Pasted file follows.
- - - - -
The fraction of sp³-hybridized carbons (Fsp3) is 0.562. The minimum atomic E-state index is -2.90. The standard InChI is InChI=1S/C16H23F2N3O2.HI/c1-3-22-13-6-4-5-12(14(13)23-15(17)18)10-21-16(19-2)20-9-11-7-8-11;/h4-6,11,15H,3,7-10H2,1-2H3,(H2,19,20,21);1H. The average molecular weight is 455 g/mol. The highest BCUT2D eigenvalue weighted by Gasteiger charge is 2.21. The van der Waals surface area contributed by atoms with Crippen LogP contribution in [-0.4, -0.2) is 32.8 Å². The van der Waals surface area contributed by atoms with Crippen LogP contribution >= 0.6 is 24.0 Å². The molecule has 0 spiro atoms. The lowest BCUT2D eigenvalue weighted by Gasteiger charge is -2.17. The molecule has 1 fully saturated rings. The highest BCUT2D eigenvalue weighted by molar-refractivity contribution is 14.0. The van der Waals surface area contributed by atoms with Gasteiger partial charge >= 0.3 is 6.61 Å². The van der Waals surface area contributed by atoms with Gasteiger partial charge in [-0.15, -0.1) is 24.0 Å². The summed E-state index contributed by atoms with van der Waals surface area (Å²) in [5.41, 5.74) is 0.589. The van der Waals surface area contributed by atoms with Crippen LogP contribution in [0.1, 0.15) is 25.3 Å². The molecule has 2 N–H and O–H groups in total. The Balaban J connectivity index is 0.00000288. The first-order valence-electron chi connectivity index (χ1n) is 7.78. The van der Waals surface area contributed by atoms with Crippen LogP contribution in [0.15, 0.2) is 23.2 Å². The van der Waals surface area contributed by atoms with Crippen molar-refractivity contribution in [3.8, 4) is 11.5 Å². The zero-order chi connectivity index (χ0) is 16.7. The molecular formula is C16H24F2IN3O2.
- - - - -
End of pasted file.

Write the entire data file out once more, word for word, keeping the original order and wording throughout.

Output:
The fraction of sp³-hybridized carbons (Fsp3) is 0.562. The minimum atomic E-state index is -2.90. The standard InChI is InChI=1S/C16H23F2N3O2.HI/c1-3-22-13-6-4-5-12(14(13)23-15(17)18)10-21-16(19-2)20-9-11-7-8-11;/h4-6,11,15H,3,7-10H2,1-2H3,(H2,19,20,21);1H. The average molecular weight is 455 g/mol. The highest BCUT2D eigenvalue weighted by Gasteiger charge is 2.21. The van der Waals surface area contributed by atoms with Crippen LogP contribution in [-0.4, -0.2) is 32.8 Å². The van der Waals surface area contributed by atoms with Crippen LogP contribution >= 0.6 is 24.0 Å². The molecule has 0 spiro atoms. The lowest BCUT2D eigenvalue weighted by Gasteiger charge is -2.17. The molecule has 1 fully saturated rings. The highest BCUT2D eigenvalue weighted by molar-refractivity contribution is 14.0. The van der Waals surface area contributed by atoms with Gasteiger partial charge >= 0.3 is 6.61 Å². The van der Waals surface area contributed by atoms with Gasteiger partial charge in [-0.15, -0.1) is 24.0 Å². The summed E-state index contributed by atoms with van der Waals surface area (Å²) in [5.41, 5.74) is 0.589. The van der Waals surface area contributed by atoms with Crippen LogP contribution in [0.1, 0.15) is 25.3 Å². The molecule has 2 N–H and O–H groups in total. The Balaban J connectivity index is 0.00000288. The first-order valence-electron chi connectivity index (χ1n) is 7.78. The van der Waals surface area contributed by atoms with Crippen LogP contribution in [0.15, 0.2) is 23.2 Å². The van der Waals surface area contributed by atoms with Crippen molar-refractivity contribution in [3.8, 4) is 11.5 Å². The zero-order chi connectivity index (χ0) is 16.7. The molecular formula is C16H24F2IN3O2.